Developers are often considered problem-solvers in the first place. It's a skill that takes a lot of practice to perfect. So it isn't unusual for developers to get stuck.
Speaking of skills, some people think Googling is cheating, something we were taught in school a lot, when actually it should be seen as a skill. Google is an algorithm that takes in words and gives you the best possible results. So choosing the correct words is the key to getting the correct results and saving you time on solving a problem.
But what will you do if you get stuck and Google can't help you? Let's picture the scenario where you have digested your issue, you looked for a solution on Google / Stack Overflow. You took a walk, you slept on the issue, and nothing has helped you come up with a solution.
Two heads are better than one...
… but more is even better. That's where communities come into play. There's a probability that someone else had the same issue, but came up with a solution by themselves and never documented it online, but they would love to help you.
In this article, I want to mention 3 communities that I heard about or that I'm part of, and how they can help you get “unstuck” in your problem-solving journey.
If you're looking for an amazing non-profit community to learn to code, freeCodeCamp is the way to go. They help tons of people get into coding, offering courses and other learning materials. freeCodeCamp has a forum where you can ask questions if you get stuck, and it's an incredibly open and heart-warming community.
I especially recommend taking a deeper look into it if you're just beginning your programming journey.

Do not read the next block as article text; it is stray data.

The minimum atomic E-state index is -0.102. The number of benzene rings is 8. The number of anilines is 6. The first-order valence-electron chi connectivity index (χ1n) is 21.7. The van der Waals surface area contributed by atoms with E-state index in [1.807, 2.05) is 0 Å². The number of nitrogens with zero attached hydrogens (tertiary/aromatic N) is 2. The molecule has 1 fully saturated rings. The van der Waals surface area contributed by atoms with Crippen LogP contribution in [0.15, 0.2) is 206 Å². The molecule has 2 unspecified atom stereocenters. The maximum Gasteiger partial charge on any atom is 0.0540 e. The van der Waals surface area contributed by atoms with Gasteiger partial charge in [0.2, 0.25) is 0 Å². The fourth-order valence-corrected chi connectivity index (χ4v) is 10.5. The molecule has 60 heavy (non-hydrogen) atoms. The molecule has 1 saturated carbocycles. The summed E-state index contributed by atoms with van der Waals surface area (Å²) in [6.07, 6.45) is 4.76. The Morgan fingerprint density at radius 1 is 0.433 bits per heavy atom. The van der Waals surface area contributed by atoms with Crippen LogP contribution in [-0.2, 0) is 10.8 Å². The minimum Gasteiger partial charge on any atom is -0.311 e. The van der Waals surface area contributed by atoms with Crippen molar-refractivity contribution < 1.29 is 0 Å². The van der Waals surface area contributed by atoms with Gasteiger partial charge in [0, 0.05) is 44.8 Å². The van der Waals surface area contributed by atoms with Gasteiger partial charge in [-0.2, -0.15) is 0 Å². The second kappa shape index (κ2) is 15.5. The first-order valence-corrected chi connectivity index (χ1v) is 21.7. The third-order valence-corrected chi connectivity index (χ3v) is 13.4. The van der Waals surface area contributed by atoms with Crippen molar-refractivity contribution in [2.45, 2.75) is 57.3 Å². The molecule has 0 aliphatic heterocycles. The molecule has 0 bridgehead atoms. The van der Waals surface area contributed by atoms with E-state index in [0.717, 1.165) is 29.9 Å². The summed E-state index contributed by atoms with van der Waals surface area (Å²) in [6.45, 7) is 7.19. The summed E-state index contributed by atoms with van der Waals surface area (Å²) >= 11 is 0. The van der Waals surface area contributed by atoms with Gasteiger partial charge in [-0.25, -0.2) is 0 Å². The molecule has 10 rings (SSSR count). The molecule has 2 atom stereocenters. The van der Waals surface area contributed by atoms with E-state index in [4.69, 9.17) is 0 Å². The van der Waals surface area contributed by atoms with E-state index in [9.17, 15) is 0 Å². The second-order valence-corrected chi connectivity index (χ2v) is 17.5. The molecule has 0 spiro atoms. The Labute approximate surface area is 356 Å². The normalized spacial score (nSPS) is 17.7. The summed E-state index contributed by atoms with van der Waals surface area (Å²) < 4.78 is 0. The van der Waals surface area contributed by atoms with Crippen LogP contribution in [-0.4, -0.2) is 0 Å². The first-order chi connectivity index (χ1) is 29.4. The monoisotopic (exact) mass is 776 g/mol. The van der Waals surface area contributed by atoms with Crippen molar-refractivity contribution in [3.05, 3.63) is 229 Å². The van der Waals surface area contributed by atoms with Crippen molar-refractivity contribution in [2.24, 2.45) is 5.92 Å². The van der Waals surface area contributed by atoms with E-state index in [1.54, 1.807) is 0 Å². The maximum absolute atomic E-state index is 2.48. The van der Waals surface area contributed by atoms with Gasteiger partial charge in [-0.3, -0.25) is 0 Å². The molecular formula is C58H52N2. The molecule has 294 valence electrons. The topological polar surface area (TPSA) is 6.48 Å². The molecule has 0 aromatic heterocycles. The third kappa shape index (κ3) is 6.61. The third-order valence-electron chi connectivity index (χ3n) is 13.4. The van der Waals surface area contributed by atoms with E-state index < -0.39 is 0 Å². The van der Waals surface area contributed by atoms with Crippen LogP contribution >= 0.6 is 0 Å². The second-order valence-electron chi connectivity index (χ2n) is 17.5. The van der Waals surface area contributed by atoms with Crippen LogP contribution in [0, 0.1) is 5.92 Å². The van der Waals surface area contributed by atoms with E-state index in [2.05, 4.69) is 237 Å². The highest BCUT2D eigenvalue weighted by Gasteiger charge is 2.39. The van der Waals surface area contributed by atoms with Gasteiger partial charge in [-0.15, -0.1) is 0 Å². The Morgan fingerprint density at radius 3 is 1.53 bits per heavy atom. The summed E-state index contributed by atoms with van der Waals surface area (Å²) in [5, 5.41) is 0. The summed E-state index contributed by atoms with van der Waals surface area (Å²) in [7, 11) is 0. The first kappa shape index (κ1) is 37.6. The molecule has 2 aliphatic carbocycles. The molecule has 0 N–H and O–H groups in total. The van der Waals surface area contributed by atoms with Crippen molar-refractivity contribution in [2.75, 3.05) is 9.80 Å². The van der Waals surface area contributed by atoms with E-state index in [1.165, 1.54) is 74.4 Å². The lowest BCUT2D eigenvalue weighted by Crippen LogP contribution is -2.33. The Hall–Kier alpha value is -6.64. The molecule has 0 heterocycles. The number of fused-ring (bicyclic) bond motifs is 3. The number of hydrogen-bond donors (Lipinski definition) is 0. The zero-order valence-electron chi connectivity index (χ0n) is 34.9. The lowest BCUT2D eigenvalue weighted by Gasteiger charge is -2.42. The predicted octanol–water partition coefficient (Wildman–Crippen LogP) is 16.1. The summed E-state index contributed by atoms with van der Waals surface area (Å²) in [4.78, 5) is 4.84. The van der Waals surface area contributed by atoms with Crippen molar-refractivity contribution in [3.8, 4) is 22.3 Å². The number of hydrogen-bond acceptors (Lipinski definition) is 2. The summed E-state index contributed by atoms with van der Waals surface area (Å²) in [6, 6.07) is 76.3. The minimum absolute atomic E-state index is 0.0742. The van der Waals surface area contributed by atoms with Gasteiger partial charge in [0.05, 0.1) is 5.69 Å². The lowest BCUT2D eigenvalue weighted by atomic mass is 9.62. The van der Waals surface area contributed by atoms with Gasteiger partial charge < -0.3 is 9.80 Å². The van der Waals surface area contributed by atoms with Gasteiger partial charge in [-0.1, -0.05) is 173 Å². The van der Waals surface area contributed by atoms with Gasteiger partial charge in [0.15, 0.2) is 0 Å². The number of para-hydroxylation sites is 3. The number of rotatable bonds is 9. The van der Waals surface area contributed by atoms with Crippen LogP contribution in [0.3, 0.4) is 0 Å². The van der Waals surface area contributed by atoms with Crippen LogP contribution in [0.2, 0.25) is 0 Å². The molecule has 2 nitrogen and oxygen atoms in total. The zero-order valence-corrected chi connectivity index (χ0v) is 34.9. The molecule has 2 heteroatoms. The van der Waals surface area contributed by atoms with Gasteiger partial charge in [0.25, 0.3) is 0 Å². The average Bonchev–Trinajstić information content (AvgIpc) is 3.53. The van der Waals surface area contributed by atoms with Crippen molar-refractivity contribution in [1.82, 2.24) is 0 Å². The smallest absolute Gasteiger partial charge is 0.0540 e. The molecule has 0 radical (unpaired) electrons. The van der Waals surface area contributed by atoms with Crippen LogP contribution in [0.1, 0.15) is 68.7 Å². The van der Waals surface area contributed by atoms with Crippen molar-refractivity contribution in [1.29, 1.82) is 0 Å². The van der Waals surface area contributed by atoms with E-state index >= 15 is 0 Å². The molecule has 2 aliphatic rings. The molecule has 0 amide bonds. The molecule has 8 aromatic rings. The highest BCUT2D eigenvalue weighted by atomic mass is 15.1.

Learn more here -> freeCodeCamp
I have been interested in Web3 for almost 10 months now, and a lot of what I've learned is due to LearnWeb3. Besides teaching you about web development and blockchain through their website filled with different tracks, they have a strong and active community on Discord.
Not that long ago, I have been working on an app and got stuck, so I turned to the help channel on Discord. It took just a few hours before I connected with Dany Tulumidis who helped me out.
If you're looking to get into Web3, or you're stuck and need a helping hand in that space, LearnWeb3 is the way to go.
Learn more here -> LearnWeb3
Even though you won't get much help, posting a tweet describing your issue (without any audience). You can reach out directly to developers on Twitter, and in most cases they are happy to answer and help you out.
Your first message counts, as a simple “Hi!” would probably be just ignored. In your first message, state what your problem is or pose questions you require answers to. Of course, be polite and don't expect people you're reaching out to, to answer quickly.
If you have done everything correctly, developers would be glad to answer your question or guide you to some resources that might be able to help you out.
Thanks for reading! ❤️ This article is part of the #4articles4weeks challenge. If you want to be the first to see my next article, follow me on Hashnode and on Twitter!
Tell me in the comments which communities are you in.